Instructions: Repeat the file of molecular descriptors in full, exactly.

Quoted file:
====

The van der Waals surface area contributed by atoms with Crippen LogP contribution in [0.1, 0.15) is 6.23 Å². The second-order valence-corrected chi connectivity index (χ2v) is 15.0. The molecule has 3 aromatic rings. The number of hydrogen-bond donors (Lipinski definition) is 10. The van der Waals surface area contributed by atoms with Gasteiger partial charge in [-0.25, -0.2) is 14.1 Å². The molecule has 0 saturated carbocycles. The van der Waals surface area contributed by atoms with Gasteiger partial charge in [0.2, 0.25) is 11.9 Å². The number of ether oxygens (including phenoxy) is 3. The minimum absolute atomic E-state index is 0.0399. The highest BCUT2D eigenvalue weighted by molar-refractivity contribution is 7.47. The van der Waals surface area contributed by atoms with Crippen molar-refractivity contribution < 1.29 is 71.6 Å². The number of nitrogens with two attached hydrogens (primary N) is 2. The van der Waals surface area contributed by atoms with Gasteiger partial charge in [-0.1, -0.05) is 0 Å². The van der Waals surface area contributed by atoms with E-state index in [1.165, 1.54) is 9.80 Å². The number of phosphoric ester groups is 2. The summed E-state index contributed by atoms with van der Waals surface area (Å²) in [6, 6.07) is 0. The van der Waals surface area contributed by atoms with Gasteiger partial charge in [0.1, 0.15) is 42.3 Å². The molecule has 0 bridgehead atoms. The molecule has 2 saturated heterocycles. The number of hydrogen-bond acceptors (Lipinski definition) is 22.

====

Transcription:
The van der Waals surface area contributed by atoms with Crippen LogP contribution in [0.1, 0.15) is 6.23 Å². The second-order valence-corrected chi connectivity index (χ2v) is 15.0. The molecule has 3 aromatic rings. The number of hydrogen-bond donors (Lipinski definition) is 10. The van der Waals surface area contributed by atoms with Gasteiger partial charge in [-0.25, -0.2) is 14.1 Å². The molecule has 0 saturated carbocycles. The van der Waals surface area contributed by atoms with Gasteiger partial charge in [0.2, 0.25) is 11.9 Å². The number of ether oxygens (including phenoxy) is 3. The minimum absolute atomic E-state index is 0.0399. The highest BCUT2D eigenvalue weighted by molar-refractivity contribution is 7.47. The van der Waals surface area contributed by atoms with Crippen molar-refractivity contribution < 1.29 is 71.6 Å². The number of nitrogens with two attached hydrogens (primary N) is 2. The van der Waals surface area contributed by atoms with Gasteiger partial charge in [-0.1, -0.05) is 0 Å². The van der Waals surface area contributed by atoms with E-state index in [1.165, 1.54) is 9.80 Å². The number of phosphoric ester groups is 2. The summed E-state index contributed by atoms with van der Waals surface area (Å²) in [6, 6.07) is 0. The van der Waals surface area contributed by atoms with Gasteiger partial charge in [0.1, 0.15) is 42.3 Å². The molecule has 0 bridgehead atoms. The molecule has 2 saturated heterocycles. The number of hydrogen-bond acceptors (Lipinski definition) is 22.